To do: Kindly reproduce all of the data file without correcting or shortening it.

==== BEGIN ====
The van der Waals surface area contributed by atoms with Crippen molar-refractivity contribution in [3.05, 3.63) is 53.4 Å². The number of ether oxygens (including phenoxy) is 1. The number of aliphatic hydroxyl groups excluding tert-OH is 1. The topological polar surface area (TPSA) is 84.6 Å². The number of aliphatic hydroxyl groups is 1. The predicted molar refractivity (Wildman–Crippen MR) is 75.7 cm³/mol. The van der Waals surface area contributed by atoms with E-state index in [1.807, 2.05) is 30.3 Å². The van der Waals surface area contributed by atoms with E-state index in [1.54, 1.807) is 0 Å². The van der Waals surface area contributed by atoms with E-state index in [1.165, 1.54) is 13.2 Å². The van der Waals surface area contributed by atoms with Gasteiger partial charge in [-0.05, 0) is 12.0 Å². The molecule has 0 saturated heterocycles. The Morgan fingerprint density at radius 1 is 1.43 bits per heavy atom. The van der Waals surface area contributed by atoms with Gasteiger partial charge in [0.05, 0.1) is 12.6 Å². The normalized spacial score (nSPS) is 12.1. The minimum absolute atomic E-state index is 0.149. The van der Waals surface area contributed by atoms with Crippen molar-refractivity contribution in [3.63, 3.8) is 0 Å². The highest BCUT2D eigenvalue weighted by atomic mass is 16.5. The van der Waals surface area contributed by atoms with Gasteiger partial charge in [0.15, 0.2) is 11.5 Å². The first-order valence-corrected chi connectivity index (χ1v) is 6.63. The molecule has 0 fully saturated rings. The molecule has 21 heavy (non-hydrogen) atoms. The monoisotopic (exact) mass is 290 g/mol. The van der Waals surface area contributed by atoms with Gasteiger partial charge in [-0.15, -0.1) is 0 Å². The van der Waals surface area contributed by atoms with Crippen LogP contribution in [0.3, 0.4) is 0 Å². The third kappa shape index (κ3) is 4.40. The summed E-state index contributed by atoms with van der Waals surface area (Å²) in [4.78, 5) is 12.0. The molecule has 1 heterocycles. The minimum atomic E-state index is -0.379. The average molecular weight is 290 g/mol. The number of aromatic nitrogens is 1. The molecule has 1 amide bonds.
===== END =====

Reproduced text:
The van der Waals surface area contributed by atoms with Crippen molar-refractivity contribution in [3.05, 3.63) is 53.4 Å². The number of ether oxygens (including phenoxy) is 1. The number of aliphatic hydroxyl groups excluding tert-OH is 1. The topological polar surface area (TPSA) is 84.6 Å². The number of aliphatic hydroxyl groups is 1. The predicted molar refractivity (Wildman–Crippen MR) is 75.7 cm³/mol. The van der Waals surface area contributed by atoms with E-state index in [1.807, 2.05) is 30.3 Å². The van der Waals surface area contributed by atoms with E-state index in [1.54, 1.807) is 0 Å². The van der Waals surface area contributed by atoms with E-state index in [1.165, 1.54) is 13.2 Å². The van der Waals surface area contributed by atoms with Gasteiger partial charge in [-0.05, 0) is 12.0 Å². The molecule has 0 saturated heterocycles. The Morgan fingerprint density at radius 1 is 1.43 bits per heavy atom. The van der Waals surface area contributed by atoms with Gasteiger partial charge in [0.05, 0.1) is 12.6 Å². The normalized spacial score (nSPS) is 12.1. The minimum absolute atomic E-state index is 0.149. The van der Waals surface area contributed by atoms with Crippen molar-refractivity contribution in [3.63, 3.8) is 0 Å². The highest BCUT2D eigenvalue weighted by atomic mass is 16.5. The van der Waals surface area contributed by atoms with Gasteiger partial charge in [0.15, 0.2) is 11.5 Å². The first-order valence-corrected chi connectivity index (χ1v) is 6.63. The molecule has 0 fully saturated rings. The molecule has 21 heavy (non-hydrogen) atoms. The monoisotopic (exact) mass is 290 g/mol. The van der Waals surface area contributed by atoms with Gasteiger partial charge in [-0.15, -0.1) is 0 Å². The van der Waals surface area contributed by atoms with Crippen LogP contribution in [0.3, 0.4) is 0 Å². The third kappa shape index (κ3) is 4.40. The summed E-state index contributed by atoms with van der Waals surface area (Å²) in [4.78, 5) is 12.0. The molecule has 1 heterocycles. The minimum atomic E-state index is -0.379. The average molecular weight is 290 g/mol. The number of aromatic nitrogens is 1. The molecule has 1 amide bonds.